Movie Making Manual/Post-production/Video codecs

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Perhaps the first thing we should look at is just what a video codec is.

Well, it's simple. Codec stands for COmpressor - DECompressor. Choosing the right codec to use is the hard part for many. As the name suggests, a codec Compresses and Decompresses a file, Video, Audio or otherwise. There are many codecs out there, and many variations of those too. So this article is not aimed at informing you, the reader of all the codecs available, but rather to make it easier to select the right codec for the right job using the most common codecs.

When it comes to Video Codecs, much of it is personal preference. Some people do not mind compressing video until it looks pixilated just so long as they can fit more on a disc. Others will accept nothing less than perfect quality and the slightest blemish on an otherwise fine video sends them into a fit. This range of opinion makes it hard to give a definite answer as to what codec is "best." And in all truth, none of them are. Every codec has a different use and was designed with that use in mind, even if it is used for other things today.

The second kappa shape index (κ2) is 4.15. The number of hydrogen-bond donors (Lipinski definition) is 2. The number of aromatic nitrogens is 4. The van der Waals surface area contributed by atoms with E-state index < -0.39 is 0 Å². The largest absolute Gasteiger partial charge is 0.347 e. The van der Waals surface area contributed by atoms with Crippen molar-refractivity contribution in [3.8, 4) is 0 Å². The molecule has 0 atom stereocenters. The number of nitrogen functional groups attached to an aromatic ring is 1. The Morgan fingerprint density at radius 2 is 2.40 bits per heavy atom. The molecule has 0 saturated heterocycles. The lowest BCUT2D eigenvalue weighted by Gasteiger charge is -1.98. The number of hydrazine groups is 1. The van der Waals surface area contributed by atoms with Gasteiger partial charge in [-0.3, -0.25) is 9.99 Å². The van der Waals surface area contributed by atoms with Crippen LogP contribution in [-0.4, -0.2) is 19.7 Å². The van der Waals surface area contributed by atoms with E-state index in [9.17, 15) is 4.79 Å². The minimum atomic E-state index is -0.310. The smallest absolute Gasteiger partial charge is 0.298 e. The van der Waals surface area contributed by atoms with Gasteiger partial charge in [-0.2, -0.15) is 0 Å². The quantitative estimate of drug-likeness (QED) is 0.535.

1. Compressing Codecs: What are they good for?

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CODECS allow us to compress video and audio so that more can fit onto a disc. Whether it be a Hard Disk, Compact Disc, Digital Versatile Disc or the small memory cards used in portable media players. A common misconception is that compressing video can make it poor quality. This is only half true, it's all a matter of what CODEC is used and how the codec was configured. For example, DVD-Video uses MPEG 2 compression, this is a high quality compression CODEC that was made for DVD. If you were to make a SVCD (Super Video CD), you would still be using MPEG 2 but it would be configured in a different way to fit the data on a CD instead of a DVD. Same CODEC = different quality. In short, CODECS allow us to fit more data on a storage device, but the more we want to fit, the more it has to be compressed. The more you compress, the more quality you are losing, although how apparent the quality loss is depends on the CODEC used.

2. They had them first...

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For many years, we have used CODECS in every day life. DVD-Video uses MPEG 2. VCD uses MPEG 1. Videos we watch on the internet can use any number of CODECS. But for a long time, the use of CODECS to encode video was the domain of professionals with large workstations and even larger budgets. As more and more technology is made available to consumers, we now have the chance to do what the big guys have been doing for years. A few years ago, making your own DVDs was only on the drawing board. But the hardware and software required to do it is now available for all. And now the market is flooded with free codecs such as the Windows Media and OGG-Vorbis formats. And while some, like MP3, require payment to buy the codec, there is no shortage of codecs for consumers and even professionals on a budget to use.

3. The Main Formats